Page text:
Standard Bank PLC v. Runge, Inc.
ORDER Denying Defendant's 167 Motion for Attorney's Fees costs and excess costs as supplemented 189 , by Judge Richard P. Matsch on 8/9/2012.(rpmcd)
IN THE UNITED STATES DISTRICT COURT
FOR THE DISTRICT OF COLORADO
Senior District Judge Richard P. Matsch
Civil Action No. 07-cv-01989-RPM
STANDARD BANK, PLC,
RUNGE, INC., f/k/a RUNGE MINING, INC., and d/b/a PINCOCK, ALLEN & HOLT,
After this Court dismissed this civil action on the defendant’s motion for summary
judgment, Runge, Inc., f/k/a Runge Mining, Inc., and d/b/a Pincock, Allen & Holt (PAH)
moved for an award of attorney’s fees, costs and excess costs against the plaintiff
Standard Bank, PLC (“Standard”), claiming entitlement under a contract between PAH
and Bronco Energy Fund, Inc. (Bronco). More particularly, the claim is made pursuant
to paragraph 14 of the standard Terms & Conditions containing a fee shifting provision
favoring the prevailing party in a dispute related to the services provided under the
agreement said to be part of that contract. Proceedings on the motion were stayed
pending determination of Standard’s appeal. The Tenth Circuit Court of Appeals
affirmed this Court’s ruling that Standard’s tort claims are barred by Colorado’s
economic loss rule in an Order and Judgment entered on October 6, 2011.
PAH filed a supplement to its motion for attorneys’ fees and costs on January 10,
2012. The issue of entitlement was separated from the amounts that may be awarded
by an order entered February 7, 2012. The entitlement issue has been fully briefed.1
The facts of this case are contained in this Court’s Memorandum Decision of
January 28, 2010, and the recitations in the Order and Judgment. The services
provided by PAH were required by The Royal Bank of Scotland (RLB) as a condition of
its proposed financing of Bronco’s purchase of a coal mine in Hazelton, Indiana. PAH
submitted its proposal to do an evaluation and performed its services after receipt of a
$35,000 prepayment. There was no written contract signed by Bronco. After RLB
declined the loan, Standard saw an opportunity to profit from financing the Bronco
purchase and accepted the work of PAH. The loan closed, the purchase was made and
Bronco filed for bankruptcy, resulting in a very substantial loss to Standard.
Standard filed this action to recover its loss by claiming that PAH was negligent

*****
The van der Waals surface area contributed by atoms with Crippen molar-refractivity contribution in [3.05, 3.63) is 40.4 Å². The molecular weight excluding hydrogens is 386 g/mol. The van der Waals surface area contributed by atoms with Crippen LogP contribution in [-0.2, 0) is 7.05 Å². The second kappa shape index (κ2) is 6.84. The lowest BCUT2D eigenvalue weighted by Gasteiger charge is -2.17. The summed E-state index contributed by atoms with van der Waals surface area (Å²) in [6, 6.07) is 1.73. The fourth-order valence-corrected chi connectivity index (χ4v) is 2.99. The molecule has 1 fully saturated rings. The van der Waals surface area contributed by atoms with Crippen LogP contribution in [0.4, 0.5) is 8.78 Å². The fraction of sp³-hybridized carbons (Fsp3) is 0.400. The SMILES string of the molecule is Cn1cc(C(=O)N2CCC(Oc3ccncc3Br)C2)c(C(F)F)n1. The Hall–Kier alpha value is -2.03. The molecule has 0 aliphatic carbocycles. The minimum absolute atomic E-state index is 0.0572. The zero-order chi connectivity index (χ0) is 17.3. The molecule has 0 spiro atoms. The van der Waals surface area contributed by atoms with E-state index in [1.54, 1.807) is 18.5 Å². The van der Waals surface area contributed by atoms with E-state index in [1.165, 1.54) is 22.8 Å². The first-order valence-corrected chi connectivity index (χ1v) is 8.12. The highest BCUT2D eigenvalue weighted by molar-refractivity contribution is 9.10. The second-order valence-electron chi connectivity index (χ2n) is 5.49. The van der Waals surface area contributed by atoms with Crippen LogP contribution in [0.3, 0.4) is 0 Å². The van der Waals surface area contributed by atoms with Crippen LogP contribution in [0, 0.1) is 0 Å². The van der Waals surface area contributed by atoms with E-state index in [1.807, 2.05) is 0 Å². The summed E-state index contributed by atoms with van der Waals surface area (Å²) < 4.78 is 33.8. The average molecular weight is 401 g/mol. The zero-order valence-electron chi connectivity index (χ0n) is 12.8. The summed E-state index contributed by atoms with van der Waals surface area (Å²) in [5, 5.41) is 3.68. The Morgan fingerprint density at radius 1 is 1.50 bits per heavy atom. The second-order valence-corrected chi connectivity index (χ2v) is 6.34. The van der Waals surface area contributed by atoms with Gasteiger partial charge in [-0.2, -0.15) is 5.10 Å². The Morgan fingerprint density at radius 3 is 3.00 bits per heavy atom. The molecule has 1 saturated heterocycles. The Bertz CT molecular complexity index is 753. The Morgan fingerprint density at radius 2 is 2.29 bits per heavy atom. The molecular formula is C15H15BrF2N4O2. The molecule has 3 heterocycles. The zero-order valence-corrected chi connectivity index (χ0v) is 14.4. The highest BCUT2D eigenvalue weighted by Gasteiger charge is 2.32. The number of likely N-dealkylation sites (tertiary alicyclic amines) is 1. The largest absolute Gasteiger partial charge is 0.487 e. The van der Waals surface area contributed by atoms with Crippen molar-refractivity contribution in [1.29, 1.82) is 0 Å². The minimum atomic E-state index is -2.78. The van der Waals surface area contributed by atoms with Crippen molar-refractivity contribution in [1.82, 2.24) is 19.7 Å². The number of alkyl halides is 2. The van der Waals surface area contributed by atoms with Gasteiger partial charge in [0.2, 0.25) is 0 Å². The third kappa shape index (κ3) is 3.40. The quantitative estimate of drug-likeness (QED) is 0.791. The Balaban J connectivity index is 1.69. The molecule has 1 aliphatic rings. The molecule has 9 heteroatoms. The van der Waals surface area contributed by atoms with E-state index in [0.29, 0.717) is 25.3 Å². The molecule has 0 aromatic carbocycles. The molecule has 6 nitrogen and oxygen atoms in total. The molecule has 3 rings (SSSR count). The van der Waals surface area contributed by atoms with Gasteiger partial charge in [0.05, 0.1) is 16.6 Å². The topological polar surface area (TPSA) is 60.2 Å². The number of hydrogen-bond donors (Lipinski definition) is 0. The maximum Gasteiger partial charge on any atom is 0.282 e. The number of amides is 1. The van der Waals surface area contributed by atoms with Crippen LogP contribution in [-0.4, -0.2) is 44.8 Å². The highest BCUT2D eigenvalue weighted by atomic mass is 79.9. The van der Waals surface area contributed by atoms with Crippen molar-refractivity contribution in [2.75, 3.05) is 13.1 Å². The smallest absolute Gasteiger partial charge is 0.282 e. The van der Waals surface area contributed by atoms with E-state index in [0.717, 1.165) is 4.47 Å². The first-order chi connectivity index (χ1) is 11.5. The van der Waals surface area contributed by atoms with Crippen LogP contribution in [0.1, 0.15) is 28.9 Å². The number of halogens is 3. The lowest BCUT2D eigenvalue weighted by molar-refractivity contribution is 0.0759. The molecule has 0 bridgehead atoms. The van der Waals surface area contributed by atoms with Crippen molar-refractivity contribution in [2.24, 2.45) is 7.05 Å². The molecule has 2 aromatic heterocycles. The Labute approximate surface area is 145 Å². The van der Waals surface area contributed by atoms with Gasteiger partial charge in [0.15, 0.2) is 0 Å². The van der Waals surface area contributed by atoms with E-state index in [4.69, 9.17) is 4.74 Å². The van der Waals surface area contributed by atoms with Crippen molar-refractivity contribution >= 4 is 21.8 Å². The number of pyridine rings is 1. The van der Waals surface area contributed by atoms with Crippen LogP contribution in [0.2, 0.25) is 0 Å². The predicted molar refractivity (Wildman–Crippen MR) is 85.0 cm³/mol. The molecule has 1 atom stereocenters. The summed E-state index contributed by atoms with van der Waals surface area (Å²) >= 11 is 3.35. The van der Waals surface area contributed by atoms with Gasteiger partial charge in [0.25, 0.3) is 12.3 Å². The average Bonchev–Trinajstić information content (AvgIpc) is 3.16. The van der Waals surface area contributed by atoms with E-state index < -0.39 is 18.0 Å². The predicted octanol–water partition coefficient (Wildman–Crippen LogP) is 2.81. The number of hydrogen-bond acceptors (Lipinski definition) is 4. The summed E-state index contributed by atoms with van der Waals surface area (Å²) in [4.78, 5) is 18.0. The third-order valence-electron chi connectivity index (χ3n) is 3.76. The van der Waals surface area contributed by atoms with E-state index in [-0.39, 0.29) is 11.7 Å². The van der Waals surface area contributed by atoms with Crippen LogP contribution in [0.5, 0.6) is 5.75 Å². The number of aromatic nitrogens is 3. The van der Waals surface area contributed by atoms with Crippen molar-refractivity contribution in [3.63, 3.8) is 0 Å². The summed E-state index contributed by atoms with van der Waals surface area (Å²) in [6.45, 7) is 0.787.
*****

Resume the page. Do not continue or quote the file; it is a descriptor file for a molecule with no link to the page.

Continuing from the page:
in performing its work and negligently misrepresented the merits of the mine. This
Court held that because the duty that PAH owed to Standard arose from the contractual
duty to Bronco, the case was controlled by the decision of the Colorado Supreme Court
in BRW, Inc. V. Dufficy & Sons, Inc., 99 P.3d 66 (Colo. 2004).
The Tenth Circuit Court analyzed that Colorado court decision in its Order and
Judgment and held that because the duty to provide professionally competent services
in evaluating the mine set forth in the contract was the same as that alleged by
Standard to have been breached by PAH, the economic loss rule barred tort claims
even if Standard did not have a contract remedy.
Costs that may be allowed pursuant to 28 U.S.C. § 1920 have been waived because
PAH failed to file a Bill of Costs within 14 days from the judgment as required by
In the present motion PAH argues that Standard is bound by the fee shifting
provision in the Terms and Conditions in the Bronco proposal on one or all of the
following grounds: (1) Standard and PAH entered into an implied contract which
incorporated the fee-shifting provision in the PAH/Bronco contract; (2) Standard is
bound by the terms of the PAH/Bronco contract as a third party beneficiary; (3) Royal
Bank of Scotland was a third-party beneficiary of the PAH/Bronco contract and
Standard succeeded to Royal Bank of Scotland’s third party beneficiary
status;(4) Standard directly benefitted from the PAH/Bronco contract and is bound by
the fee-shifting provision under the principle of direct benefit estoppel.
There is an assumption in all of these arguments that these Terms and
Conditions were a part of the Bronco contract. While this Court decided that the
proposal became a contract when Bronco paid the $35,000 advance fee, it did not
decide that the fee shifting provision in the Terms and Conditions was a part of the
agreement. There was no need to make that decision. Indeed, early in this litigation
PAH contended that a limitation of liability provision in the PAH standard Terms and
Conditions was applicable and enforceable against Standard. That question was fully
briefed by both parties in their respective motions for summary judgment.2 It was never
decided because the ruling on the scope of the economic loss rule barred this action